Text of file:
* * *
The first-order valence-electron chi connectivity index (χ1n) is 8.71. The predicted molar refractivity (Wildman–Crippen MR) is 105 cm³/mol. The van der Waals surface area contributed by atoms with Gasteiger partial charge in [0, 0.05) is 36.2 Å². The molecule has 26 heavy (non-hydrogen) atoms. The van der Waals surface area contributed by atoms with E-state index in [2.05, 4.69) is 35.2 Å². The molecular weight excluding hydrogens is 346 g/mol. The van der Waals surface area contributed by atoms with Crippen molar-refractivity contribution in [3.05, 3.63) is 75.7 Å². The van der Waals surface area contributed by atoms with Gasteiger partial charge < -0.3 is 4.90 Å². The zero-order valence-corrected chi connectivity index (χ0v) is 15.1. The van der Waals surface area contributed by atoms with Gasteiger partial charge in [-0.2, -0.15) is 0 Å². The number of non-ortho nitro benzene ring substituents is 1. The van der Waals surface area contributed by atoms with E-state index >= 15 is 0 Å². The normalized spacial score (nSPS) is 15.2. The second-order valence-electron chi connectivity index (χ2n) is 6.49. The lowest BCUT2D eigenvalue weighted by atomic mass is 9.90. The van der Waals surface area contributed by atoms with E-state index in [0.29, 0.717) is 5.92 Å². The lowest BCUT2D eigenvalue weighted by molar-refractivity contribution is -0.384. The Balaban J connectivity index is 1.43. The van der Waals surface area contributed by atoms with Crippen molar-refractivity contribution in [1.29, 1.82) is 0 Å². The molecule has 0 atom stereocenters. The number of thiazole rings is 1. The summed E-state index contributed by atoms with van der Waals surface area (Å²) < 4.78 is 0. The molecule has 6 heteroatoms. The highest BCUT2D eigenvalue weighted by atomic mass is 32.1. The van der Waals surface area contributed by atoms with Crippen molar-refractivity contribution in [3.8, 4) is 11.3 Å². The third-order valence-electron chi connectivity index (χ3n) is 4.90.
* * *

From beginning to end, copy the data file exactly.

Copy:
The first-order valence-electron chi connectivity index (χ1n) is 8.71. The predicted molar refractivity (Wildman–Crippen MR) is 105 cm³/mol. The van der Waals surface area contributed by atoms with Gasteiger partial charge in [0, 0.05) is 36.2 Å². The molecule has 26 heavy (non-hydrogen) atoms. The van der Waals surface area contributed by atoms with E-state index in [2.05, 4.69) is 35.2 Å². The molecular weight excluding hydrogens is 346 g/mol. The van der Waals surface area contributed by atoms with Crippen molar-refractivity contribution in [3.05, 3.63) is 75.7 Å². The van der Waals surface area contributed by atoms with Gasteiger partial charge < -0.3 is 4.90 Å². The zero-order valence-corrected chi connectivity index (χ0v) is 15.1. The van der Waals surface area contributed by atoms with Gasteiger partial charge in [-0.2, -0.15) is 0 Å². The number of non-ortho nitro benzene ring substituents is 1. The van der Waals surface area contributed by atoms with E-state index >= 15 is 0 Å². The normalized spacial score (nSPS) is 15.2. The second-order valence-electron chi connectivity index (χ2n) is 6.49. The lowest BCUT2D eigenvalue weighted by atomic mass is 9.90. The van der Waals surface area contributed by atoms with E-state index in [0.29, 0.717) is 5.92 Å². The lowest BCUT2D eigenvalue weighted by molar-refractivity contribution is -0.384. The Balaban J connectivity index is 1.43. The van der Waals surface area contributed by atoms with Crippen molar-refractivity contribution in [1.29, 1.82) is 0 Å². The molecule has 0 atom stereocenters. The number of thiazole rings is 1. The summed E-state index contributed by atoms with van der Waals surface area (Å²) < 4.78 is 0. The molecule has 6 heteroatoms. The highest BCUT2D eigenvalue weighted by atomic mass is 32.1. The van der Waals surface area contributed by atoms with Crippen molar-refractivity contribution in [3.8, 4) is 11.3 Å². The third-order valence-electron chi connectivity index (χ3n) is 4.90.